Effects of rearing treatment and phase
The effect of rearing environment (treatment) on the four parameters described above was tested in a repeated measures ANOVA, with bird as random factor nested in treatment, and treatment and phase as fixed factors. The interaction between treatment and phase was included in the model. Phase (uncued acquisition, cued acquisition, over-training, and reversal) was the repeated factor. The trial duration data did not fulfill all of the assumptions of ANOVA (equality of variance and normality of residuals), and was therefore transformed using a Box–Cox transformation. Where significant interactions were found, the data were subjected to a post hoc Student’s t-test comparing treatment means within phase, resulting in a total of four comparisons. The critical p-value associated with these post hoc t-tests was Bonferroni corrected to p = 0.0125. Following ANOVA indicating a main effect of phase, post hoc comparison of phase means was performed using the Tukey’s test (Tukey’s HSD test). Pearson correlation coefficients between each pair of memory indices within each trial of the uncued acquisition, cued acquisition, over-training, and reversal phases were calculated in order to describe associations between them for comparison with previous studies. Although all correlations were calculated for the sake of completeness, our focus was on the relationship between the conceptually independent indices of working memory and reference memory. In addition, Pearson correlation coefficients between working memory and Box–Cox transformed trial duration values in each trial of the reversal phase were calculated. This was done after identifying an effect of the rearing treatment during this phase on both trial duration and working memory in order to describe the association between the two. The statistical software was JMP® 11.1.1 (SAS Institute Inc.).
Two chickens from the cage-reared treatment and one from the aviary-reared treatment did not search for bait in the holeboard, despite extensive training. Their data were excluded from the statistical analyses, reducing the number of individuals in the cage and aviary-reared treatments to 10 and 11, respectively. Mean values for trial duration, working memory, general working memory, and reference memory for each treatment during each holeboard phase are presented in Table 1 and mean values for each trial are shown in Figures 3 and 4 for trial duration and cognitive parameters, respectively. Statistics from the holeboard (F- and p-values) are presented in Table 2, apart from post hoc tests, which are provided in the text. Correlations between memory indices are presented in Table 3, and correlations between working memory and trial duration in the reversal phase are presented in Table 4.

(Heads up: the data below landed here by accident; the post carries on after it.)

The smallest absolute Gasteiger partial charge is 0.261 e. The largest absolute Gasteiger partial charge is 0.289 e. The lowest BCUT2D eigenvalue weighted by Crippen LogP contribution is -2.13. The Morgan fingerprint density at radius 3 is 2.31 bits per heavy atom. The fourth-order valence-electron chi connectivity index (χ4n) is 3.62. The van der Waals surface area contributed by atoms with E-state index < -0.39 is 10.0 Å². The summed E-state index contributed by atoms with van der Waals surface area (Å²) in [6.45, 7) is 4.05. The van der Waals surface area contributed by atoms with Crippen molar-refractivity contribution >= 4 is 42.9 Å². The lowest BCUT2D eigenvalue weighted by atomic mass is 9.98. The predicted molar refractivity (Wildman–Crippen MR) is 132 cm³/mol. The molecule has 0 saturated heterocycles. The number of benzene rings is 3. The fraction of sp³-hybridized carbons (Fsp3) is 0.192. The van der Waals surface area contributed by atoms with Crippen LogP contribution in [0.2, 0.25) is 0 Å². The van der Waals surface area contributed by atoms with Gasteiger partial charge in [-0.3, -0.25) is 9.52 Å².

Table 1. Mean and standard error of the mean (±SEM) values for trial duration, working memory, general working memory, and reference memory for aviary- and cage-reared birds in the four training phases of the holeboard task.
Figure 3. Trial duration for aviary (∘) and cage-reared (■) chickens in the holeboard task. Trial duration is presented as mean and standard error of the mean (SEM). Dashed lines mark the transitions between uncued, cued, over-training, and reversal phases.
Figure 4. Memory performance of aviary (∘) and cage-reared (■) chickens in the holeboard task. Working memory (A), General working memory (B), and reference memory (C) are presented as mean and standard error of the mean (SEM). Dashed lines mark the transitions between uncued, cued, over-training, and reversal phases.
Table 2. Results of repeated measures ANOVA testing effects of treatment (cage or aviary rearing) and phase (uncued acquisition, cued acquisition, over-training, and reversal) in the holeboard task.
Table 3. Pearson correlation coefficients and associated p-values for correlations between working memory, general working memory, and reference memory.
Table 4. Pearson correlation coefficients and associated p-values for correlations between working memory and trial duration during the reversal phase (trials 49–56).
Phase Effects and Correlations between Indices
Trial duration and all memory parameters (Table 1) were significantly affected by phase (Table 2). Mean trial duration decreased during the cued acquisition, over-training, and reversal phases relative to the uncued acquisition phase (Tukey’s test p < 0.0001 for all comparisons; Figure 3). Working memory increased from the uncued acquisition to the cued acquisition and over-training phases (Tukey’s test p = 0.0006 and p = 0.0002, respectively; Figure 4A). General working memory performance for both aviary- and cage-reared chickens increased from the uncued acquisition phase to cued acquisition and over-training phases (Tukey’s test p = 0.002 and p = 0.005, respectively; Figure 4B). It then decreased in the reversal phase, returning to uncued acquisition levels (Tukey’s test p < 0.0001). Reference memory increased from uncued acquisition to cued acquisition (Tukey’s test p < 0.0001; Figure 4C). It then decreased from cued acquisition to the over-training phase (Tukey’s test p = 0.042) and from over-training phase to the reversal phase (Tukey’s test p < 0.0001).